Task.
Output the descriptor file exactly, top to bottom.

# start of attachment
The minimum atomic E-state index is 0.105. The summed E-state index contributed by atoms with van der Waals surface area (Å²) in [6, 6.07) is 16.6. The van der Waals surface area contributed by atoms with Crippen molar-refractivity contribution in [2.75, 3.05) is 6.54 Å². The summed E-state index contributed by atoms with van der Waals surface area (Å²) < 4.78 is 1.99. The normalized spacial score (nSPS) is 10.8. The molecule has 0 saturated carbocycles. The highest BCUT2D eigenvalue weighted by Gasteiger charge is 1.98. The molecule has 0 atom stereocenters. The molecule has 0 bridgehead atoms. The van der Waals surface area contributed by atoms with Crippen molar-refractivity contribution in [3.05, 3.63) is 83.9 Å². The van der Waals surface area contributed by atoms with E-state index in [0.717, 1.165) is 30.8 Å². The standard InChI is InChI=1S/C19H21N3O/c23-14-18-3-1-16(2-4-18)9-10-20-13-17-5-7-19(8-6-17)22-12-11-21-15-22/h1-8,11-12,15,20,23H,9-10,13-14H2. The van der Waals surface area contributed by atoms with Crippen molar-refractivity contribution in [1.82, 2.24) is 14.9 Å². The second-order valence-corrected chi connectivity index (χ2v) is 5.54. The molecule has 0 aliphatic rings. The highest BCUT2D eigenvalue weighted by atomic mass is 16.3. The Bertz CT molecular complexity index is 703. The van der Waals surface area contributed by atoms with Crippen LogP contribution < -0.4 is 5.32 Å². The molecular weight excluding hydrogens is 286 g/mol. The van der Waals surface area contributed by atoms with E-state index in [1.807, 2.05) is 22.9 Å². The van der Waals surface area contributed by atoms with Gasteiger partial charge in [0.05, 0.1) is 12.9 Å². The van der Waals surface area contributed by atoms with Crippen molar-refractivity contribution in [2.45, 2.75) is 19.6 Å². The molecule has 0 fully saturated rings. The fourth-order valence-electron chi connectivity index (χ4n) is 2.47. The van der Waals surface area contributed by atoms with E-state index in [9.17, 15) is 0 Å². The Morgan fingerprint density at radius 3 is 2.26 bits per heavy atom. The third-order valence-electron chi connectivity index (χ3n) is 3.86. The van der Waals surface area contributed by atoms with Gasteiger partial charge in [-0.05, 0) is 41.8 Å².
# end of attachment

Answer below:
The minimum atomic E-state index is 0.105. The summed E-state index contributed by atoms with van der Waals surface area (Å²) in [6, 6.07) is 16.6. The van der Waals surface area contributed by atoms with Crippen molar-refractivity contribution in [2.75, 3.05) is 6.54 Å². The summed E-state index contributed by atoms with van der Waals surface area (Å²) < 4.78 is 1.99. The normalized spacial score (nSPS) is 10.8. The molecule has 0 saturated carbocycles. The highest BCUT2D eigenvalue weighted by Gasteiger charge is 1.98. The molecule has 0 atom stereocenters. The molecule has 0 bridgehead atoms. The van der Waals surface area contributed by atoms with Crippen molar-refractivity contribution in [3.05, 3.63) is 83.9 Å². The van der Waals surface area contributed by atoms with E-state index in [0.717, 1.165) is 30.8 Å². The standard InChI is InChI=1S/C19H21N3O/c23-14-18-3-1-16(2-4-18)9-10-20-13-17-5-7-19(8-6-17)22-12-11-21-15-22/h1-8,11-12,15,20,23H,9-10,13-14H2. The van der Waals surface area contributed by atoms with Crippen molar-refractivity contribution in [1.82, 2.24) is 14.9 Å². The second-order valence-corrected chi connectivity index (χ2v) is 5.54. The molecule has 0 aliphatic rings. The highest BCUT2D eigenvalue weighted by atomic mass is 16.3. The Bertz CT molecular complexity index is 703. The van der Waals surface area contributed by atoms with Crippen LogP contribution < -0.4 is 5.32 Å². The molecular weight excluding hydrogens is 286 g/mol. The van der Waals surface area contributed by atoms with E-state index in [1.807, 2.05) is 22.9 Å². The van der Waals surface area contributed by atoms with Gasteiger partial charge in [0.05, 0.1) is 12.9 Å². The van der Waals surface area contributed by atoms with Crippen molar-refractivity contribution in [2.45, 2.75) is 19.6 Å². The molecule has 0 fully saturated rings. The fourth-order valence-electron chi connectivity index (χ4n) is 2.47. The van der Waals surface area contributed by atoms with E-state index in [9.17, 15) is 0 Å². The Morgan fingerprint density at radius 3 is 2.26 bits per heavy atom. The third-order valence-electron chi connectivity index (χ3n) is 3.86. The van der Waals surface area contributed by atoms with Gasteiger partial charge in [-0.05, 0) is 41.8 Å².